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Chameleon Panels Could Help Buildings Manage Light and Heat


By Naomi Millán Windows & Exterior Walls
Clear plastic panel with porous polymer coating with Columbia University campus in background.

Researchers have discovered a way to make switchable panels which could help buildings manage heat and manage daylight. The concept is similar to switchable windows, but researchers at Columbia University School of Engineering and Applied Science say their method uses less expensive materials which could be scalable to cover larger sections of the building, such as the entire roof. 

By wetting porous polymer coatings with liquids like alcohols or water and sealing the mixture in hollow plastic or glass panels, researchers were able to switch the properties from an opaque white while dry to nearly perfectly translucent when wet. The change in optical appearance is slower than with current switchable windows with electrochromic glazing, but the degree of optical change is greater, say the researchers. Solar transmittance in the test assemblies changed by around 74 percent.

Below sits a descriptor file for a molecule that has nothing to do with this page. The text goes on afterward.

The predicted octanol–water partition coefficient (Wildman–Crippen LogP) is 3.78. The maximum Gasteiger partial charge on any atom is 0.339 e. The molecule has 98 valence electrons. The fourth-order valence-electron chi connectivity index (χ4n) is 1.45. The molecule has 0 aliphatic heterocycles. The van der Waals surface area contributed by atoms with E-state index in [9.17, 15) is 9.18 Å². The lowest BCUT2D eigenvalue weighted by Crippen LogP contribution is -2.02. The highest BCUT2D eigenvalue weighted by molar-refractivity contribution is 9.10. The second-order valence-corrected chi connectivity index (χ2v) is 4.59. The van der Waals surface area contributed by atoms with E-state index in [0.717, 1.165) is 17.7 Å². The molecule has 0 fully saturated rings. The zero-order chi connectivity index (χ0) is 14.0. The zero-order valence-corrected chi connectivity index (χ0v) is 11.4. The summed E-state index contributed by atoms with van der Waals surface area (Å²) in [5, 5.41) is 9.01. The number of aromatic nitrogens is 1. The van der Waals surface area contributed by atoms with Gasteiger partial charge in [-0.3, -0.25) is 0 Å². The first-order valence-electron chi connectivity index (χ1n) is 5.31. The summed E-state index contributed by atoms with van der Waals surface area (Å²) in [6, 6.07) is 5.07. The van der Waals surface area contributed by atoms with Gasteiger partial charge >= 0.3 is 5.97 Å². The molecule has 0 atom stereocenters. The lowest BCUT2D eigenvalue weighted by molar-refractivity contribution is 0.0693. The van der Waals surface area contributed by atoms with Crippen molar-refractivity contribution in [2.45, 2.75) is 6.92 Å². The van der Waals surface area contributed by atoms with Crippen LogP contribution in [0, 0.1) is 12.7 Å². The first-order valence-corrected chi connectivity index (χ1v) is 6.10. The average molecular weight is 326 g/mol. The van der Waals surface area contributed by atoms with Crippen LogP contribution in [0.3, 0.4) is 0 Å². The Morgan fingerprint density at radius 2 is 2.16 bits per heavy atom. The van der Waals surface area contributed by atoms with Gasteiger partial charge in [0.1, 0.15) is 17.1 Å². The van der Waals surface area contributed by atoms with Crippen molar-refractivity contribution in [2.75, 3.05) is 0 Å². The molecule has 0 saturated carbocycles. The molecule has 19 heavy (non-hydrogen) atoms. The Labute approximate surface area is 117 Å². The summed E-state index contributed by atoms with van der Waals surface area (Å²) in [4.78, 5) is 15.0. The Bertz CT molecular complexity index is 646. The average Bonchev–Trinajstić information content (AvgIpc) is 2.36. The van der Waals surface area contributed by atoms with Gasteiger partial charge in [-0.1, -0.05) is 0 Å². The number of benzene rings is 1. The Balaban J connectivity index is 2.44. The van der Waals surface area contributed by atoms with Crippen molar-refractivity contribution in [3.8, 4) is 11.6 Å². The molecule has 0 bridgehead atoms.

A potential use for the technology could be in climates with hot summers and cold winters, say researchers, as it could allow buildings to have white or black roofs depending on the season. The researchers focused on commonly available polymers and simple panel designs in the hope that the technology could be widely applicable. 

Naomi Millán is senior editor of Building Operating Management.

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